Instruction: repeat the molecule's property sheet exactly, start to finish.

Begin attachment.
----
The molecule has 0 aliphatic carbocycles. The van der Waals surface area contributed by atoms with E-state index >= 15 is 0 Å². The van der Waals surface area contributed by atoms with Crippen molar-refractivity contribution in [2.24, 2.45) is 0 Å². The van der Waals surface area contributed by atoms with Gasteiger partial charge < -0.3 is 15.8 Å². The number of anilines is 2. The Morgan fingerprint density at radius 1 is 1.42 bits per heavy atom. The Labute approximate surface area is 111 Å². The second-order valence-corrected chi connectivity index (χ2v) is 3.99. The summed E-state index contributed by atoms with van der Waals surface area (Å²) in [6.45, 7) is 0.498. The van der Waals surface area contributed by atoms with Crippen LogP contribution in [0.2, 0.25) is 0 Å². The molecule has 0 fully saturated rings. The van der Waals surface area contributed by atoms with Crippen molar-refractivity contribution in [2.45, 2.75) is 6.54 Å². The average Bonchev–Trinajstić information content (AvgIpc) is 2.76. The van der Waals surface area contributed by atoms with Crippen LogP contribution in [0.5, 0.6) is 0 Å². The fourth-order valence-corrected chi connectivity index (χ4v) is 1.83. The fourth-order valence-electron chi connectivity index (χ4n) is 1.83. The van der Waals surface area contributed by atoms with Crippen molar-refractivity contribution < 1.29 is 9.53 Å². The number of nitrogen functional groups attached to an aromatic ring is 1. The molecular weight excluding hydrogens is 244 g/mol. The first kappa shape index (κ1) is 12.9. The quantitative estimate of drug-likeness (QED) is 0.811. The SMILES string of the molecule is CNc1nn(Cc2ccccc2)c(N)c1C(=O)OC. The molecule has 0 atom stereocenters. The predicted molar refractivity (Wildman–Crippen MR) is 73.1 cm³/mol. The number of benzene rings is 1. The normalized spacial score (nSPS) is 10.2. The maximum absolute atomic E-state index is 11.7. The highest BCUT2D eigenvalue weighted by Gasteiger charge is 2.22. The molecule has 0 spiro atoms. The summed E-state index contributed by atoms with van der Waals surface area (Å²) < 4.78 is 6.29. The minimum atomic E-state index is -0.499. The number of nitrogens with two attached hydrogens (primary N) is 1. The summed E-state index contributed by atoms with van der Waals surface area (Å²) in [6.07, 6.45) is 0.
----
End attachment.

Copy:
The molecule has 0 aliphatic carbocycles. The van der Waals surface area contributed by atoms with E-state index >= 15 is 0 Å². The van der Waals surface area contributed by atoms with Crippen molar-refractivity contribution in [2.24, 2.45) is 0 Å². The van der Waals surface area contributed by atoms with Gasteiger partial charge < -0.3 is 15.8 Å². The number of anilines is 2. The Morgan fingerprint density at radius 1 is 1.42 bits per heavy atom. The Labute approximate surface area is 111 Å². The second-order valence-corrected chi connectivity index (χ2v) is 3.99. The summed E-state index contributed by atoms with van der Waals surface area (Å²) in [6.45, 7) is 0.498. The van der Waals surface area contributed by atoms with Crippen LogP contribution in [0.2, 0.25) is 0 Å². The molecule has 0 fully saturated rings. The van der Waals surface area contributed by atoms with Crippen molar-refractivity contribution in [2.45, 2.75) is 6.54 Å². The average Bonchev–Trinajstić information content (AvgIpc) is 2.76. The van der Waals surface area contributed by atoms with Crippen LogP contribution in [0.5, 0.6) is 0 Å². The fourth-order valence-corrected chi connectivity index (χ4v) is 1.83. The fourth-order valence-electron chi connectivity index (χ4n) is 1.83. The van der Waals surface area contributed by atoms with Crippen molar-refractivity contribution < 1.29 is 9.53 Å². The number of nitrogen functional groups attached to an aromatic ring is 1. The molecular weight excluding hydrogens is 244 g/mol. The first kappa shape index (κ1) is 12.9. The quantitative estimate of drug-likeness (QED) is 0.811. The SMILES string of the molecule is CNc1nn(Cc2ccccc2)c(N)c1C(=O)OC. The molecule has 0 atom stereocenters. The predicted molar refractivity (Wildman–Crippen MR) is 73.1 cm³/mol. The number of benzene rings is 1. The normalized spacial score (nSPS) is 10.2. The maximum absolute atomic E-state index is 11.7. The highest BCUT2D eigenvalue weighted by Gasteiger charge is 2.22. The molecule has 0 spiro atoms. The summed E-state index contributed by atoms with van der Waals surface area (Å²) < 4.78 is 6.29. The minimum atomic E-state index is -0.499. The number of nitrogens with two attached hydrogens (primary N) is 1. The summed E-state index contributed by atoms with van der Waals surface area (Å²) in [6.07, 6.45) is 0.